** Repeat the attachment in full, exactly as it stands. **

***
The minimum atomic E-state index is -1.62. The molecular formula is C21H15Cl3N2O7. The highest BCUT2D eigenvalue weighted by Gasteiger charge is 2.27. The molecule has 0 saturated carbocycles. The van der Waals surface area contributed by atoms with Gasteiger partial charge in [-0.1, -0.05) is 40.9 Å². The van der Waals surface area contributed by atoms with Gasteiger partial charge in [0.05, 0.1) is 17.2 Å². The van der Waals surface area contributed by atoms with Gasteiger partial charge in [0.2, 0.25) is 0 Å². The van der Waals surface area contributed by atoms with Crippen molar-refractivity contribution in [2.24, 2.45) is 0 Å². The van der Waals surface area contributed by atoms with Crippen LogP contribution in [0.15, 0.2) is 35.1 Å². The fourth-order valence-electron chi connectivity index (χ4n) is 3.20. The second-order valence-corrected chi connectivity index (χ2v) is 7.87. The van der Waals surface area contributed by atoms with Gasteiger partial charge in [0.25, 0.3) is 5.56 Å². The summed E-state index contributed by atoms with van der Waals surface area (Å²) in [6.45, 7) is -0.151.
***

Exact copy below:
The minimum atomic E-state index is -1.62. The molecular formula is C21H15Cl3N2O7. The highest BCUT2D eigenvalue weighted by Gasteiger charge is 2.27. The molecule has 0 saturated carbocycles. The van der Waals surface area contributed by atoms with Gasteiger partial charge in [-0.1, -0.05) is 40.9 Å². The van der Waals surface area contributed by atoms with Gasteiger partial charge in [0.05, 0.1) is 17.2 Å². The van der Waals surface area contributed by atoms with Gasteiger partial charge in [0.2, 0.25) is 0 Å². The van der Waals surface area contributed by atoms with Crippen molar-refractivity contribution in [2.24, 2.45) is 0 Å². The van der Waals surface area contributed by atoms with Crippen LogP contribution in [0.15, 0.2) is 35.1 Å². The fourth-order valence-electron chi connectivity index (χ4n) is 3.20. The second-order valence-corrected chi connectivity index (χ2v) is 7.87. The van der Waals surface area contributed by atoms with Gasteiger partial charge in [0.25, 0.3) is 5.56 Å². The summed E-state index contributed by atoms with van der Waals surface area (Å²) in [6.45, 7) is -0.151.